Of those served in the program since its launch, El Cajon had the most clients with 527. Chula Vista had 306, Escondido 295, San Diego 83, National City 69, Santee 48, Vista 51, Oceanside 15 and Ramona 4.

In September, El Cajon Mayor Bill Wells and City Manager Graham Mitchell said a city investigation found that most rooms in some of the hotels in the program were occupied by homeless people. with vouchers, and they accused the county of bringing in homeless people from other areas. .

Information provided by the county, however, shows that many of the people in the rooms may have come from an El Cajon encampment that had recently been closed.

According to the county, 78 encampment households received vouchers for the hotel program and 62 were placed in El Cajon hotels.

Concerns about the voucher program have also arisen at Santee.

At a town hall meeting last month, City Manager Marlene Best said the owner of Santee’s Rodeway Inn had agreed to “significantly” reduce the number of county vouchers accepted.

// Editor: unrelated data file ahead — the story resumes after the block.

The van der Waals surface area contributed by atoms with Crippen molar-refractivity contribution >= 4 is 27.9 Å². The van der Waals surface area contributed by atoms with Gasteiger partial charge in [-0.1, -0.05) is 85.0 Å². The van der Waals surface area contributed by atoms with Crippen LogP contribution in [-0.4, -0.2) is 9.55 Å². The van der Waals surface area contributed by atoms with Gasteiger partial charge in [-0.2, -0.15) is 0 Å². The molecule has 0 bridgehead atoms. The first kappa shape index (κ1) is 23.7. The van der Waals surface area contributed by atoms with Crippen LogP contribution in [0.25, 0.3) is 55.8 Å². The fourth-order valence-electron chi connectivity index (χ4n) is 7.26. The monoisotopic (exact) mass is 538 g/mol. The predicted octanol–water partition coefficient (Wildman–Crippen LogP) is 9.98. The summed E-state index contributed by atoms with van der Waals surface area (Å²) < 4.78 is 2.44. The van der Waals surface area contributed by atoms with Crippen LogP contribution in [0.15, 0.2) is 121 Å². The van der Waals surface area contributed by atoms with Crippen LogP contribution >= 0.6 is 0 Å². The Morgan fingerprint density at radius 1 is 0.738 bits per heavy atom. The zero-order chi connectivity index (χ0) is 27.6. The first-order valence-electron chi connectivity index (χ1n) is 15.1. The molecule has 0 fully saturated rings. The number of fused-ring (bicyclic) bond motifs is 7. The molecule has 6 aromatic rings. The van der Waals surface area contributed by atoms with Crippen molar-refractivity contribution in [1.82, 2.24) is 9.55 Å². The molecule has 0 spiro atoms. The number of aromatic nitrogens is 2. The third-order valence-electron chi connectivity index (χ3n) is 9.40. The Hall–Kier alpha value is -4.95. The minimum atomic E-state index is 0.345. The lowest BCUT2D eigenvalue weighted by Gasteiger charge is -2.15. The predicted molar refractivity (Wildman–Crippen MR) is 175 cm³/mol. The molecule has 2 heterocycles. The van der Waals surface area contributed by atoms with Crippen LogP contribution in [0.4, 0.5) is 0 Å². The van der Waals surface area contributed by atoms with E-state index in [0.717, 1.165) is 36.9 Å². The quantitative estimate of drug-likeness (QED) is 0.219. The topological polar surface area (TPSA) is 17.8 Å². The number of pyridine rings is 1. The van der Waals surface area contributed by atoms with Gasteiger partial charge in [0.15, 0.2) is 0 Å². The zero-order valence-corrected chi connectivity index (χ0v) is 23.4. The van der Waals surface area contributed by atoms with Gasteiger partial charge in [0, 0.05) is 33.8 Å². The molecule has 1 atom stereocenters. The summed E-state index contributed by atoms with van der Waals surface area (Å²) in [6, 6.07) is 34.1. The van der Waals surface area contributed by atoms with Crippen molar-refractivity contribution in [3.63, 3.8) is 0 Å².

“We don’t have some of the similar issues that you may have heard about in the media, that the city of El Cajon has,” Best told the city council.

While the 54-room hotel hosted large numbers of homeless people at the height of the pandemic, it now only accepts half a dozen vouchers, officials said.

Homeless advocate Michael McConnell sees irony in towns complaining about homelessness in their area while also wanting to reduce the number of vouchers accepted at their local hotels.

“If cities don’t want people on sidewalks, in canyons and riverbeds, they should be advocating for more good ones, not less,” he said. “But with the voucher scheme comes an obligation to provide adequate services to ensure that hotels do not become problematic and that as many people as possible can move into permanent accommodation.”

The five participating hotels in the City of San Diego are in Districts 3, 8 and 9. District 3 is represented by Stephen Whitburn and includes Downtown San Diego, District 8 is represented by Vivian Moreno and includes neighborhoods south of Downtown and South County, and District 9 is represented by Sean Elo-Rivera and includes the SDSU, Kensington and City Heights area. The county did not disclose the names or locations of the hotels, citing guest privacy laws.